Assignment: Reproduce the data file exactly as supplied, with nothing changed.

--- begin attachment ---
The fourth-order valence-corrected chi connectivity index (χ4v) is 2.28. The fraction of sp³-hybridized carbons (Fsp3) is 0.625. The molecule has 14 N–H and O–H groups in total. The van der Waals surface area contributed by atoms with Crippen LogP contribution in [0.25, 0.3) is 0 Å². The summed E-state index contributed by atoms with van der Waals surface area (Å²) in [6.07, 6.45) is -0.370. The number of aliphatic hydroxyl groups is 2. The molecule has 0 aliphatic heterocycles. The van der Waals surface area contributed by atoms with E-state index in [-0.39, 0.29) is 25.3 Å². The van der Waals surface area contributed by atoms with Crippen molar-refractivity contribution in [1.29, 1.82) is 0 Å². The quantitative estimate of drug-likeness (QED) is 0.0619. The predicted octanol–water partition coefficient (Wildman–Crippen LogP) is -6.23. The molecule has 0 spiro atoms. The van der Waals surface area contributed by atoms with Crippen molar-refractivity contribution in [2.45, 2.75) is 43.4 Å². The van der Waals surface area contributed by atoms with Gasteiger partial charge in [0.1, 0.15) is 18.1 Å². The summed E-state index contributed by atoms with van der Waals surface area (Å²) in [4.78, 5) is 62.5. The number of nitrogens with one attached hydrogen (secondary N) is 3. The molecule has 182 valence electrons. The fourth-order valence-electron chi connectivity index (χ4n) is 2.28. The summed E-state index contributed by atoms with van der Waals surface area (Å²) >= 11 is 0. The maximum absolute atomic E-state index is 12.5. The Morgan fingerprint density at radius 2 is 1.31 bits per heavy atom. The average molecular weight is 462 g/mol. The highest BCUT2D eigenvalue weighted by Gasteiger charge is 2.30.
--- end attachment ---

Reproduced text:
The fourth-order valence-corrected chi connectivity index (χ4v) is 2.28. The fraction of sp³-hybridized carbons (Fsp3) is 0.625. The molecule has 14 N–H and O–H groups in total. The van der Waals surface area contributed by atoms with Crippen LogP contribution in [0.25, 0.3) is 0 Å². The summed E-state index contributed by atoms with van der Waals surface area (Å²) in [6.07, 6.45) is -0.370. The number of aliphatic hydroxyl groups is 2. The molecule has 0 aliphatic heterocycles. The van der Waals surface area contributed by atoms with E-state index in [-0.39, 0.29) is 25.3 Å². The van der Waals surface area contributed by atoms with Crippen molar-refractivity contribution in [1.29, 1.82) is 0 Å². The quantitative estimate of drug-likeness (QED) is 0.0619. The predicted octanol–water partition coefficient (Wildman–Crippen LogP) is -6.23. The molecule has 0 spiro atoms. The van der Waals surface area contributed by atoms with Crippen molar-refractivity contribution in [2.45, 2.75) is 43.4 Å². The van der Waals surface area contributed by atoms with Gasteiger partial charge in [0.1, 0.15) is 18.1 Å². The summed E-state index contributed by atoms with van der Waals surface area (Å²) in [4.78, 5) is 62.5. The number of nitrogens with one attached hydrogen (secondary N) is 3. The molecule has 182 valence electrons. The fourth-order valence-electron chi connectivity index (χ4n) is 2.28. The summed E-state index contributed by atoms with van der Waals surface area (Å²) >= 11 is 0. The maximum absolute atomic E-state index is 12.5. The Morgan fingerprint density at radius 2 is 1.31 bits per heavy atom. The average molecular weight is 462 g/mol. The highest BCUT2D eigenvalue weighted by Gasteiger charge is 2.30.